Here Dom Francisco de Almeida wished to stop. He considered it enough if the Portuguese had a few fortresses to protect their factors, and commanded the sea to protect their trading ships. Albuquerque went a step further. He held it to be inadequate for the Portuguese to possess only fortresses, and argued that they must rule directly over the cities and islands which were the principal seats of trade. The history of the Dutch and English in the East shows exactly the same progression. The merchants of those countries originally desired only to establish trade. They next found it necessary to build fortresses to protect their factors or agents. And finally they found it necessary to build up, much against the will of their employers at home, the Dutch Empire in Java, Sumatra, and the Spice Islands, and the English Empire in India. The growth of the latter is traced in other volumes of this series, in which the progress of the English from traders to rulers is exhibited.

But the causes which led to the erection of the Dutch and English empires in Asia differ in one point from those which led to the establishment of the Portuguese power. The former originated in the necessity for breaking the Portuguese monopoly of Asiatic commerce; the latter in the necessity for overthrowing the Muhammadan monopoly. And it may be noted incidentally that the Portuguese had the more difficult task. They had to break the Muhammadan connection with the whole of the East, with Persia and the Spice Islands as well as with India. Their means were not so adequate as those of the English and the Dutch, for they had to make the difficult passage round the Cape of Good Hope with smaller ships, and their appliances for war were weaker than those of their successors.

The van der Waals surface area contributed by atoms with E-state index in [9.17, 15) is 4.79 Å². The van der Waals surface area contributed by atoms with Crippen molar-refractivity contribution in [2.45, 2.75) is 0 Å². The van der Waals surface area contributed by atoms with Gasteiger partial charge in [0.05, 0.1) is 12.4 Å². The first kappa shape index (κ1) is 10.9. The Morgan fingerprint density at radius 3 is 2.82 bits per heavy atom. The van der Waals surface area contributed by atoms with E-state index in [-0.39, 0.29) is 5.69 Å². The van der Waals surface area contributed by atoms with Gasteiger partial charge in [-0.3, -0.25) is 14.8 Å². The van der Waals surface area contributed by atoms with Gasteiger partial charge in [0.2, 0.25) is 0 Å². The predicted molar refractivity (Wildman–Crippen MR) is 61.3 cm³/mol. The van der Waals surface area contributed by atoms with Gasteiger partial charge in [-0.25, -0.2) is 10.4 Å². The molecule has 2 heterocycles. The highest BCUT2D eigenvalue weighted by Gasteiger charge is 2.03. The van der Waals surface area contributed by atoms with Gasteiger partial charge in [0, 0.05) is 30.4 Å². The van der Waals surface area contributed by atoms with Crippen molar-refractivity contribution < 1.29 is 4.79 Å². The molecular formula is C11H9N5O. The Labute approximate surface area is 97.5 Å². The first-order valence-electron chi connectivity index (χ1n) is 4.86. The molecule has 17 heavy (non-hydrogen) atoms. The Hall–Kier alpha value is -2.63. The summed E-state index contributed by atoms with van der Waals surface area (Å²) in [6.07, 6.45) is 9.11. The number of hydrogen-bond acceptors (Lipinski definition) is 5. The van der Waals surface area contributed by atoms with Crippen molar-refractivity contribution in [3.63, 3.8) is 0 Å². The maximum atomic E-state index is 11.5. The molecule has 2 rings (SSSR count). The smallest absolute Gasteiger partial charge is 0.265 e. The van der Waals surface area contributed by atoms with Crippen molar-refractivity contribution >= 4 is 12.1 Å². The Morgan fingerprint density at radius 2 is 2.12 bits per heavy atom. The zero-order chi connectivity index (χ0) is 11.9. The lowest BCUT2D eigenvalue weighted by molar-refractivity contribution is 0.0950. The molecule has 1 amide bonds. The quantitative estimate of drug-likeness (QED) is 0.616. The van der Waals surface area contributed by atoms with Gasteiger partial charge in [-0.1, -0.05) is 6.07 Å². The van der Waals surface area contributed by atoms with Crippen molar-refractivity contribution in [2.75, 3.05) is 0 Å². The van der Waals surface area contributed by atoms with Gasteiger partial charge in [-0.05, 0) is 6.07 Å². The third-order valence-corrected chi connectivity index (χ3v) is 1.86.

Indeed, had not the Portuguese connection with Asia been carried out by the whole of the royal power of Portugal, it may be doubted whether it could ever have attained its full development. The Crown of Portugal kept the trade with the East in its own hands as a royal monopoly, and was able to despatch great fleets with armies, in some instances, of 1500 soldiers on board. Whereas the Dutch and English merchant adventurers were unable to act on such a large scale. The existence of the Royal monopoly may have, in the end, affected the Portuguese development in the East prejudicially, but in the commencement it was absolutely necessary, for the whole strength of the little kingdom was needed to bear the strain of the continual despatch of men to Asia.